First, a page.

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Georgian jazz, Bashkir rock and Turkish avant-garde at The Spirit of Tengri 07 июня 2015, 19:47

Artists from Georgia, Bashkortostan and Turkey have performed at the contemporary ethnic music festival The Spirit of Tengri
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Argymak. Photo © Nikolay Kolesnikov Argymak. Photo © Nikolay Kolesnikov

Artists from Georgia, Bashkortostan and Turkey have performed at the contemporary ethnic music festival The Spirit of Tengri, Tengrinews reports.

The concert started with a beautiful opening performance of throat singers accompanied by various national instruments.

The Shin brought authentic Georgian ethnic jazz and rock-n-roll to Almaty. The band performed last year at The Spirit of Tengri and came again. The performance of the Georgina band was truly energetic and probably the most memorable thanks to masterful guitar improvisations and Georgian dance.

“It is a wonderful festival that has become even better this year. There are few festivals like that. We think it is the music of the future than brings us back to our roots. The festival will be interesting to an European audience too. Today, it is easier to open new horizons in music because we live in an open world. We should think of a way to bring The Spirit of Tengri to Europe,” The Shin musicians said.

Argymak from Bashkortostan, too, participated in previous editions of The Spirit of Tengri. This year, the band brought a new program to Almaty. Argymak performed in their usual up beat style with elements of rock. The band played a Bashkir two string dumbyra and Kazakh kobyz adding African drums. The lead singer of Argymak noted that with Summer in full swing the gentlemen should invite ladies for an ethnic slow dance. This time, Argymak came to Almaty with a Russian folk singer Yekaterina Yamshikova.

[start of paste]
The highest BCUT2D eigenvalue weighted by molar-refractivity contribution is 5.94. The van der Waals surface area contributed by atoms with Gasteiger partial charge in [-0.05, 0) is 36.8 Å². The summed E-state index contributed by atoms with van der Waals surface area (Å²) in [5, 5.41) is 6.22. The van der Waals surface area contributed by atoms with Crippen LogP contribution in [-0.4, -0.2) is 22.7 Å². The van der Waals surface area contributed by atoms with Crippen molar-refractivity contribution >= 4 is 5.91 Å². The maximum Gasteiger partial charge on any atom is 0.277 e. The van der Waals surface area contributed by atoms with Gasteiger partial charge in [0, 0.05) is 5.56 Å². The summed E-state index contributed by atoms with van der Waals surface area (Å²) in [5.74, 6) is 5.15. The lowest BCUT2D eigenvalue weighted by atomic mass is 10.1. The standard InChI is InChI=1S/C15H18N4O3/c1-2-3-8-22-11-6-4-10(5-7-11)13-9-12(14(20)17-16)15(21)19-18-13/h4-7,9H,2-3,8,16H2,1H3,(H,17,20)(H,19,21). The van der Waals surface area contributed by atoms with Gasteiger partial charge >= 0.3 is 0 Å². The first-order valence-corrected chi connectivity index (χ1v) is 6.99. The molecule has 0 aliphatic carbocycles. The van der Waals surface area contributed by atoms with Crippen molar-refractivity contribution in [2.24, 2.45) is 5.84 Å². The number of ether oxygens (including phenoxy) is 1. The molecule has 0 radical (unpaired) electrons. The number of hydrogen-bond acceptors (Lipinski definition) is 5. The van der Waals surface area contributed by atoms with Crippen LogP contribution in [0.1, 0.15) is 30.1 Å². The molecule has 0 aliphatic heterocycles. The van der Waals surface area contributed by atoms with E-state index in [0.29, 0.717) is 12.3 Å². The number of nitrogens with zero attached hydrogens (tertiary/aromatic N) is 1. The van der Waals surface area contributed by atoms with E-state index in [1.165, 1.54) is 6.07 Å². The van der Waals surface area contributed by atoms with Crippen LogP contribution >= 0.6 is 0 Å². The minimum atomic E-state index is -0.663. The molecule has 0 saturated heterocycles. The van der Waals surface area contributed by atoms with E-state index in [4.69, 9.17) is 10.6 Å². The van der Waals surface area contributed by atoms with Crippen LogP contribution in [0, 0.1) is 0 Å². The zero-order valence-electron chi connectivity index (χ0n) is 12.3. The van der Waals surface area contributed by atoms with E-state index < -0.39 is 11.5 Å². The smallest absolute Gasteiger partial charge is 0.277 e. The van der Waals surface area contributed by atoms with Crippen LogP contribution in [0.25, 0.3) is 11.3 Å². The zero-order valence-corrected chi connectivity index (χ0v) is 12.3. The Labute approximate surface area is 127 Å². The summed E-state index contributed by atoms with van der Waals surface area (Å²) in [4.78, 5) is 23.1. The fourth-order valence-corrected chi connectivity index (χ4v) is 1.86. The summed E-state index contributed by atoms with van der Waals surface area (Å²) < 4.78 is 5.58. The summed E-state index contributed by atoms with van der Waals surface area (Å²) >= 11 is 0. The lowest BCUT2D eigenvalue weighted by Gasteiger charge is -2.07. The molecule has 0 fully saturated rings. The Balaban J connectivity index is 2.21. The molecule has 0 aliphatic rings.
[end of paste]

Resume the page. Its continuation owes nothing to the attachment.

Yekaterina Yamshikova singing with Argymak

The participants noted that the festival was becoming better every year. The Spirit of Tengri, according to Argymak, remains true to its course promoting rich variety of ethnic music from different countries each year.

For the Turkish band Baba Zula it marked their second time in Kazakhstan. The band has a rich history going back to early 1990s. Most of their musical pieces involve an ancient Persian instrument saz. Baba Zula brings dynamic, avant garde and at times psychedelic music rooting in traditional Turkish melodies and vocals.

The Spirit of Tengri starts the second day of the open air performances on June 7 at 7 pm at the square in front of the Republic Square.



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